As you can see the view (which can be aUIViewController subclass) holds the presenter strongly and the presenter will retain the interactor and router classes. Everything else is a weak pointer, because we don't like retain cycles. It might seems a little bit complicated at first sight, but after writing your first few modules you'll see how nice is to separate logical components from each other. 🐍

Please note that not everything is a VIPER module. Don't try to write your API communication layer or a CoreLocation service as a module, because those kind of stuff are standalone let's say: services. I'll write about them in the next one, but for now let's just focus on the anatomy of a VIPER module.

Generic VIPER implementation in Swift 5

Are you ready to write some Swift code? All right, let's create some generic VIPER interfaces that can be extended later on, don't be afraid won't be that hard. 😉

// MARK: - interfaces

public protocol RouterPresenterInterface: class {
    
}

public protocol InteractorPresenterInterface: class {
    
}

public protocol PresenterRouterInterface: class {
    
}

public protocol PresenterInteractorInterface: class {
    
}

public protocol PresenterViewInterface: class {
    
}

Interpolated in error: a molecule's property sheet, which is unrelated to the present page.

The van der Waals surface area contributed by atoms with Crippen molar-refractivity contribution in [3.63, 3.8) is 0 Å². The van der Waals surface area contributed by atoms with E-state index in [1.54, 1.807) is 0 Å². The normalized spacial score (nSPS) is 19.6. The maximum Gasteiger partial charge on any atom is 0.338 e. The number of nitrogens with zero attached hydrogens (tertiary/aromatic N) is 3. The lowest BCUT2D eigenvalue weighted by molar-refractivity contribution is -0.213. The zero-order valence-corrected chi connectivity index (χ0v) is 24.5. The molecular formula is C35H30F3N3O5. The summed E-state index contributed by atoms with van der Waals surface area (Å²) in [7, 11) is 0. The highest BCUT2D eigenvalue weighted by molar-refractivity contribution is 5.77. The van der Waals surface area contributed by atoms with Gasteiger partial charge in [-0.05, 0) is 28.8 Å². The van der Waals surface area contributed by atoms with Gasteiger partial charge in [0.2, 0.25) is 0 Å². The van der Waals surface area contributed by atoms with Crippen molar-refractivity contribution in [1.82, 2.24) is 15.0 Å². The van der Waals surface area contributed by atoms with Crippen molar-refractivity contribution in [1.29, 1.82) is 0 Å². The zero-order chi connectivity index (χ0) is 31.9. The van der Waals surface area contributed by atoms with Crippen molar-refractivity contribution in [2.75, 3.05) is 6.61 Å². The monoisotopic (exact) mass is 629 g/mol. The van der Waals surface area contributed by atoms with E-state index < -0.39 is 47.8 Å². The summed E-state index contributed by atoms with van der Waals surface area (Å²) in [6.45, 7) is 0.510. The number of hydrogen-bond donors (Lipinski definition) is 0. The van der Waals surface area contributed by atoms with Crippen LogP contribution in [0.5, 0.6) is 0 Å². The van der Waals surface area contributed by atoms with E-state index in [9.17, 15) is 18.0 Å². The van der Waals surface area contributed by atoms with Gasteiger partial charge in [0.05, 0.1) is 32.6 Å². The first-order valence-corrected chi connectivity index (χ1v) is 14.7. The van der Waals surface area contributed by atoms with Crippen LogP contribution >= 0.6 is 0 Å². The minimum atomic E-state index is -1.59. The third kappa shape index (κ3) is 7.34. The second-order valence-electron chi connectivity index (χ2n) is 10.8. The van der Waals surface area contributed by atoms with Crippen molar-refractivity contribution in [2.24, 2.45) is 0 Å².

public protocol ViewPresenterInterface: class {
    
}

// MARK: - viper

public protocol RouterInterface: RouterPresenterInterface {
    associatedtype PresenterRouter

    var presenter: PresenterRouter! { get set }
}

public protocol InteractorInterface: InteractorPresenterInterface {
    associatedtype PresenterInteractor
    
    var presenter: PresenterInteractor! { get set }
}

public protocol PresenterInterface: PresenterRouterInterface & PresenterInteractorInterface & PresenterViewInterface {
    associatedtype RouterPresenter
    associatedtype InteractorPresenter
    associatedtype ViewPresenter

    var router: RouterPresenter! { get set }
    var interactor: InteractorPresenter! { get set }
    var view: ViewPresenter! { get set }
}

public protocol ViewInterface: ViewPresenterInterface {
    associatedtype PresenterView
    
    var presenter: PresenterView! { get set }
}

public protocol EntityInterface {
    
}

// MARK: - module

public protocol ModuleInterface {

    associatedtype View where View: ViewInterface
    associatedtype Presenter where Presenter: PresenterInterface
    associatedtype Router where Router: RouterInterface
    associatedtype Interactor where Interactor: InteractorInterface
    
    func assemble(view: View, presenter: Presenter, router: Router, interactor: Interactor)
}

public extension ModuleInterface {